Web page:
Alaçatı

A mere 10 years ago Alaçatı was a largely forgotten Ottoman Greek village, near Çeşme, which was full of lovely stone houses. Now almost every one of them has been turned into a boutique hotel or upscale restaurant aimed unabashedly at the elite of Istanbul and Izmir. Come here to gawp, then scuttle back to Çeşme in search of somewhere cheaper to lay your head. This is one of the best places in Turkey for windsurfers.

Bodrum

Cuboid white buildings draped with bougainvillea, a palm-lined promenade overlooking a harbour full of graceful wooden gülets, a nightlife that is famous throughout Turkey and accommodation to suit all budgets -- this is beautiful Bodrum, which is also home to the stunning Museum of Underwater Archaeology housed in a monumental castle and the slight remains of the Mausoleum of Halicarnassus, another of the Seven Wonders of the Ancient World. Bodrum's own beaches are fairly ho-hum, but out on the adjacent peninsula there are glorious sands, especially at pretty little Gümüşlük and Bitez, where there's also a vibrant Sunday brunch scene. Bodrum was the original home to the Blue Cruise and is still one of the best bases to line up a three or four-day boat ride south towards Marmaris. 

Akyaka (Gököva)

It crops up in British package-holiday brochures, but Akyaka is a particularly appealing small resort on the banks of a river where the local authorities have tried to restrict high-rise development in favour of hotels and pensions in buildings modeled on the traditional architecture of nearby Ula. 

Izmir

Over the last 10 years the centre of İzmir, Turkey's third largest city, has been made a great deal more inviting, especially along the waterfront where lots of excellent restaurants are poised to soak up the sunset over the bay. 

With limited time you may want to give this city of 4 million people a wide berth. It does, though, make a good base for visiting the impressive Lydian ruins at Sardis where coins were first minted and Manisa which has several fine medieval and Ottoman mosques.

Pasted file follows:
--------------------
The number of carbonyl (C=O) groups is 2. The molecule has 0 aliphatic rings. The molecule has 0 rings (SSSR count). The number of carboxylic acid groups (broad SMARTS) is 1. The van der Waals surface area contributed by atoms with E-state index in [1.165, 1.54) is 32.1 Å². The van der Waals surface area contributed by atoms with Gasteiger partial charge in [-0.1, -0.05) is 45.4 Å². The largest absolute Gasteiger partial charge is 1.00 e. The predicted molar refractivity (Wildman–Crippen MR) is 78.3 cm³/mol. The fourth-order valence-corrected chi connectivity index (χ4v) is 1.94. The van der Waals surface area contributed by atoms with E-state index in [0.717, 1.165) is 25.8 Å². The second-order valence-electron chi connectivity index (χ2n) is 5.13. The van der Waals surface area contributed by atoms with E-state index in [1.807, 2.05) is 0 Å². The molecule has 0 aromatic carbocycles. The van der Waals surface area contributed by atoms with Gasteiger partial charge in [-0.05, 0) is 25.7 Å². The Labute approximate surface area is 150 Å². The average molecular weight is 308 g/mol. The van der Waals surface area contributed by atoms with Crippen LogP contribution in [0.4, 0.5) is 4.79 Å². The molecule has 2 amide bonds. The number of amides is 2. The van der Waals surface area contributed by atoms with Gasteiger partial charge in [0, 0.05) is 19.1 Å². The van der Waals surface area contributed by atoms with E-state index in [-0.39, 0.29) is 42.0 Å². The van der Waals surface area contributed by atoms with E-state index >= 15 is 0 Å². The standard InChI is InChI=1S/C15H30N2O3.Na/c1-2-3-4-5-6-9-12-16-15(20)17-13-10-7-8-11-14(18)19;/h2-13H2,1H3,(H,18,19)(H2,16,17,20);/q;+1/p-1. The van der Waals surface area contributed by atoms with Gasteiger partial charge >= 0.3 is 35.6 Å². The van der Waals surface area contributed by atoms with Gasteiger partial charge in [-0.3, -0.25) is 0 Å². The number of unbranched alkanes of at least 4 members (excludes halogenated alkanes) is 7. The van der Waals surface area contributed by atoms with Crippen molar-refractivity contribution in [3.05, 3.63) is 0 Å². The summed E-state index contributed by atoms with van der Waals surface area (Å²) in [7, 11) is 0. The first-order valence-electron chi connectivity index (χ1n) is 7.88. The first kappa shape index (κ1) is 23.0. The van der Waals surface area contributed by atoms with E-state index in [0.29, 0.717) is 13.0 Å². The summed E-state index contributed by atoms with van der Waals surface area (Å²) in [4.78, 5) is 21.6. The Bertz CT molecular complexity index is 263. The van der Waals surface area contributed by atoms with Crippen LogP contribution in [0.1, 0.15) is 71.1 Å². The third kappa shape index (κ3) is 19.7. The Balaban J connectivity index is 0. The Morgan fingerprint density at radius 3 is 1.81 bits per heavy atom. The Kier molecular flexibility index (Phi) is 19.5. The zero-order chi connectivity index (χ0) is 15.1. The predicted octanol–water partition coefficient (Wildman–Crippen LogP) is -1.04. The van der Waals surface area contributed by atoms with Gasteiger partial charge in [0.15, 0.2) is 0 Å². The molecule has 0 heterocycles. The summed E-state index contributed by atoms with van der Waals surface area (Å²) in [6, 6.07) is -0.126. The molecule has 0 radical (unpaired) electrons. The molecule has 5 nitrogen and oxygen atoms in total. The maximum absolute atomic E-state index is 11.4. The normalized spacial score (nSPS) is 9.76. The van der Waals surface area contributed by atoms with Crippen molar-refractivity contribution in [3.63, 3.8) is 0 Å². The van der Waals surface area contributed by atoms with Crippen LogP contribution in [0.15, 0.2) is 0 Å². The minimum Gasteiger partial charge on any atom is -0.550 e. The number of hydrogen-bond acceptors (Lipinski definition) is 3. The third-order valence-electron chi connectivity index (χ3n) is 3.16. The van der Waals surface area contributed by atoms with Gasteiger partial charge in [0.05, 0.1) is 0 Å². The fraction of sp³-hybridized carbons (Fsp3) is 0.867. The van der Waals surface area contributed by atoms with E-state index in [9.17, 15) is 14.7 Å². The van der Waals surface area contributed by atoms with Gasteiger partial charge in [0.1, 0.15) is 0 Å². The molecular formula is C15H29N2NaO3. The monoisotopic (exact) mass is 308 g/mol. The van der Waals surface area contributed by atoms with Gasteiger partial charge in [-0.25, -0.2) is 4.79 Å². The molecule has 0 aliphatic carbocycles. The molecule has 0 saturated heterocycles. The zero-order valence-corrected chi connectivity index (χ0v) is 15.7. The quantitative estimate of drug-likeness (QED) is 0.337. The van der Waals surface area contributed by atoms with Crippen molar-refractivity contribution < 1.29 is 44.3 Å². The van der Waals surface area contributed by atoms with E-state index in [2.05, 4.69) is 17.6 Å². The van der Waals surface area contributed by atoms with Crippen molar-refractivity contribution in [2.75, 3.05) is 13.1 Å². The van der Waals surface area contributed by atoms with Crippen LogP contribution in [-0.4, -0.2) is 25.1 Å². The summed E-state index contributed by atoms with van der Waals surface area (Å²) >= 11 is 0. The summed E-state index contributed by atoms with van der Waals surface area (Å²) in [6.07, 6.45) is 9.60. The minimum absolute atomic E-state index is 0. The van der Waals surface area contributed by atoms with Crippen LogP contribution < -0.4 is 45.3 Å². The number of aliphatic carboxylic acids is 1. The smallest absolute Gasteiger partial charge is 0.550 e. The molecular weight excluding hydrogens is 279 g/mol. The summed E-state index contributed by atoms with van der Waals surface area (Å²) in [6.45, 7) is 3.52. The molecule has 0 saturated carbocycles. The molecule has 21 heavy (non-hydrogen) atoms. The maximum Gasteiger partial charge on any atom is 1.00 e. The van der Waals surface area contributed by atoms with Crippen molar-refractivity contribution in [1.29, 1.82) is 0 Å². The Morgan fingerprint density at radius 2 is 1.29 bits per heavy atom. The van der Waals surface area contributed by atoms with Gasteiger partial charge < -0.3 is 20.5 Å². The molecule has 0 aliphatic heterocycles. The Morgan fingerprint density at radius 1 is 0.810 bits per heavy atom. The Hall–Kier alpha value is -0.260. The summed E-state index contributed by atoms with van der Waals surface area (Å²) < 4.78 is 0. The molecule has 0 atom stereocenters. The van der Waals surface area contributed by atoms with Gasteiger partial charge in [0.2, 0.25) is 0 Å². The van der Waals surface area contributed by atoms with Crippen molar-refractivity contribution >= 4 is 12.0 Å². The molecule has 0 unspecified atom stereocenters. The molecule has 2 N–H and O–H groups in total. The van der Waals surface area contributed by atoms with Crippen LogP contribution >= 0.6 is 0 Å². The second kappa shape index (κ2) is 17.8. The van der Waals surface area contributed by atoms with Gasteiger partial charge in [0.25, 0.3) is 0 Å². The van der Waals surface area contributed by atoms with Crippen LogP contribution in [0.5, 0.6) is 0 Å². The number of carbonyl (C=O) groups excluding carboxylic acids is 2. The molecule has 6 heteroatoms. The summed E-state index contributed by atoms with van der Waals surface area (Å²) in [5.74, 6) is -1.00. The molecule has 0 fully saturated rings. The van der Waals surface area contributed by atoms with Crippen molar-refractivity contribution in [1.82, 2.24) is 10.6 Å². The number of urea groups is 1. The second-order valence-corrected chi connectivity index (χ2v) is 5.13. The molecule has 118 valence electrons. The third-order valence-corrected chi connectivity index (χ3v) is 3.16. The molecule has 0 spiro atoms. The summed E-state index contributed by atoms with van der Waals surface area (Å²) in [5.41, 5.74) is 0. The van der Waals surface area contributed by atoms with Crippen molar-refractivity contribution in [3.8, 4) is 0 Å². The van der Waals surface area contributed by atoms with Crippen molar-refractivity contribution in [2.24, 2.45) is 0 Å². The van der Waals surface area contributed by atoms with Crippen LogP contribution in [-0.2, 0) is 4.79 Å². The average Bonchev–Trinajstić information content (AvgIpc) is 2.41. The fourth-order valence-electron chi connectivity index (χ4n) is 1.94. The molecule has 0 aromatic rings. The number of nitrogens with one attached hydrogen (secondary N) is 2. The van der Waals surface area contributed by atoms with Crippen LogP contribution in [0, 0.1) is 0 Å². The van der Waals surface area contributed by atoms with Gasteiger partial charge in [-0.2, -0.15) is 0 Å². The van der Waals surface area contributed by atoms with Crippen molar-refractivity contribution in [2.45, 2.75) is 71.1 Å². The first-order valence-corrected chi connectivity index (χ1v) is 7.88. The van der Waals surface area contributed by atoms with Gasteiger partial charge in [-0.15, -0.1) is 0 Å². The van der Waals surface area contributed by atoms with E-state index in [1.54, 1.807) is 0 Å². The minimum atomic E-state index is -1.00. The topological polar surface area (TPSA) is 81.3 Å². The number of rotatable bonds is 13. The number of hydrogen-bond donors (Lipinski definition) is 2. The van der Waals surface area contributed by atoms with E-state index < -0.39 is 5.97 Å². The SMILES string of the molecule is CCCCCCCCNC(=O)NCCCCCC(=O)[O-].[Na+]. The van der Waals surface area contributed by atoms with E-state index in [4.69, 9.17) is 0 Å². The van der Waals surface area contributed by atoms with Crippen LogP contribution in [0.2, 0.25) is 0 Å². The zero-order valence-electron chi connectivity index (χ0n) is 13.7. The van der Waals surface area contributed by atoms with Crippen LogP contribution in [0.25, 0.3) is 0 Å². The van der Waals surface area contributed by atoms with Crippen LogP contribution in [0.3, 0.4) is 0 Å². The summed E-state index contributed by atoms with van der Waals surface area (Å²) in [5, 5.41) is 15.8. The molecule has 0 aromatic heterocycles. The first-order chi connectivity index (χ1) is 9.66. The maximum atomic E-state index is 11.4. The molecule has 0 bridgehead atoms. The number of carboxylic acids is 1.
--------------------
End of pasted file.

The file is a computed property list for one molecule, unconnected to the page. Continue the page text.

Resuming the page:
Kuşadası

If you're coming to Turkey on a cruise or an organized tour, you may well end up in the big, brash port town of Kuşadası, which is also the best base for hopping across to the Greek island of Samos. The old town boasts a few inviting pensions, and there are some good fish restaurants. Otherwise -- Bar Street says it all really. 

Dilek National Park

Just south of Kuşadası, the Dilek Peninsula offers a string of small, sandy bays, best visited mid-week, a woody walking trail and the abandoned site of Eski Doğanbey, a less well-known clone of famous Karaköy, near Fethiye. 

Herakleia-ad-Latmos

North of Milas and inland on the shores of glorious Lake Bafa sits this exquisite slice of rural Turkey where villagers herd their cows along a main street where ancient ruins, modern houses and enormous boulders are so tightly entangled that it's hard to tell one from the other. An early morning boat trip on the lake is an unforgettable experience, as is a trek in the foothills of the Beşparmak Dağları (mountains) in search of frescoed churches a la Cappadocia. 

Milas

Hardly any tourists pause en route to Bodrum to explore the back streets of Milas. Were they to do so, however, they would discover a fine array of old Ottoman houses with distinctively soaring brick chimneys. A short taxi ride away is Beçin, where the extensive ruins of the old capital of the 14th- century Menteşe emirs see even fewer visitors. Throw in the Greco-Roman ruins of nearby Labranda and the more remote ruins of lovely Stratonikeaia, and you've more than enough to while away a day or so.